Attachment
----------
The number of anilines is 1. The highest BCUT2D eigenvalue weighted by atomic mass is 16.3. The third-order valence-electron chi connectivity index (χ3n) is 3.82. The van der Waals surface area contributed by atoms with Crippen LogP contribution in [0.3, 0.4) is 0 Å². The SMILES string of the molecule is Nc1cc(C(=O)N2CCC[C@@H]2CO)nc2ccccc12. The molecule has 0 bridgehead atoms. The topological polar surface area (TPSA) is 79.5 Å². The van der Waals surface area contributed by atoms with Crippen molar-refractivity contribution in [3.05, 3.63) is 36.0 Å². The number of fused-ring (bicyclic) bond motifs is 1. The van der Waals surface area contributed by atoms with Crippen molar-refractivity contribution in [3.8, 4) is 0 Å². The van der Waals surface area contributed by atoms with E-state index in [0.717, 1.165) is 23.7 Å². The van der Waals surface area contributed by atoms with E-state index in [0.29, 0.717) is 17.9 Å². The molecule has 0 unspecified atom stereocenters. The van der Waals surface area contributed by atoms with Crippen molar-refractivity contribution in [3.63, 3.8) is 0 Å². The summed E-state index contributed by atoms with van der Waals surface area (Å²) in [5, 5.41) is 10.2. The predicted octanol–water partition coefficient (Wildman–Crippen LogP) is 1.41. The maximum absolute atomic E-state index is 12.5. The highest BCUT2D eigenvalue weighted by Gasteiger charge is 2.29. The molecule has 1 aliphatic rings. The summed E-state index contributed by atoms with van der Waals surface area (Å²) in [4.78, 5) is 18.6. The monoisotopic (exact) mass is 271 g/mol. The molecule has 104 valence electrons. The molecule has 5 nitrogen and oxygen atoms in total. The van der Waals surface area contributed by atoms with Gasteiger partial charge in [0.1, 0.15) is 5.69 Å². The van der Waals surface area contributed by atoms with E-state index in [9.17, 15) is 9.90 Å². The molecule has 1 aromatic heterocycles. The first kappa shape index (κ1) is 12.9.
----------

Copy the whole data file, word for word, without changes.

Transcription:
The number of anilines is 1. The highest BCUT2D eigenvalue weighted by atomic mass is 16.3. The third-order valence-electron chi connectivity index (χ3n) is 3.82. The van der Waals surface area contributed by atoms with Crippen LogP contribution in [0.3, 0.4) is 0 Å². The SMILES string of the molecule is Nc1cc(C(=O)N2CCC[C@@H]2CO)nc2ccccc12. The molecule has 0 bridgehead atoms. The topological polar surface area (TPSA) is 79.5 Å². The van der Waals surface area contributed by atoms with Crippen molar-refractivity contribution in [3.05, 3.63) is 36.0 Å². The number of fused-ring (bicyclic) bond motifs is 1. The van der Waals surface area contributed by atoms with Crippen molar-refractivity contribution in [3.8, 4) is 0 Å². The van der Waals surface area contributed by atoms with E-state index in [0.717, 1.165) is 23.7 Å². The van der Waals surface area contributed by atoms with E-state index in [0.29, 0.717) is 17.9 Å². The molecule has 0 unspecified atom stereocenters. The van der Waals surface area contributed by atoms with Crippen molar-refractivity contribution in [3.63, 3.8) is 0 Å². The summed E-state index contributed by atoms with van der Waals surface area (Å²) in [5, 5.41) is 10.2. The predicted octanol–water partition coefficient (Wildman–Crippen LogP) is 1.41. The maximum absolute atomic E-state index is 12.5. The highest BCUT2D eigenvalue weighted by Gasteiger charge is 2.29. The molecule has 1 aliphatic rings. The summed E-state index contributed by atoms with van der Waals surface area (Å²) in [4.78, 5) is 18.6. The monoisotopic (exact) mass is 271 g/mol. The molecule has 104 valence electrons. The molecule has 5 nitrogen and oxygen atoms in total. The van der Waals surface area contributed by atoms with Gasteiger partial charge in [0.1, 0.15) is 5.69 Å². The van der Waals surface area contributed by atoms with E-state index in [9.17, 15) is 9.90 Å². The molecule has 1 aromatic heterocycles. The first kappa shape index (κ1) is 12.9.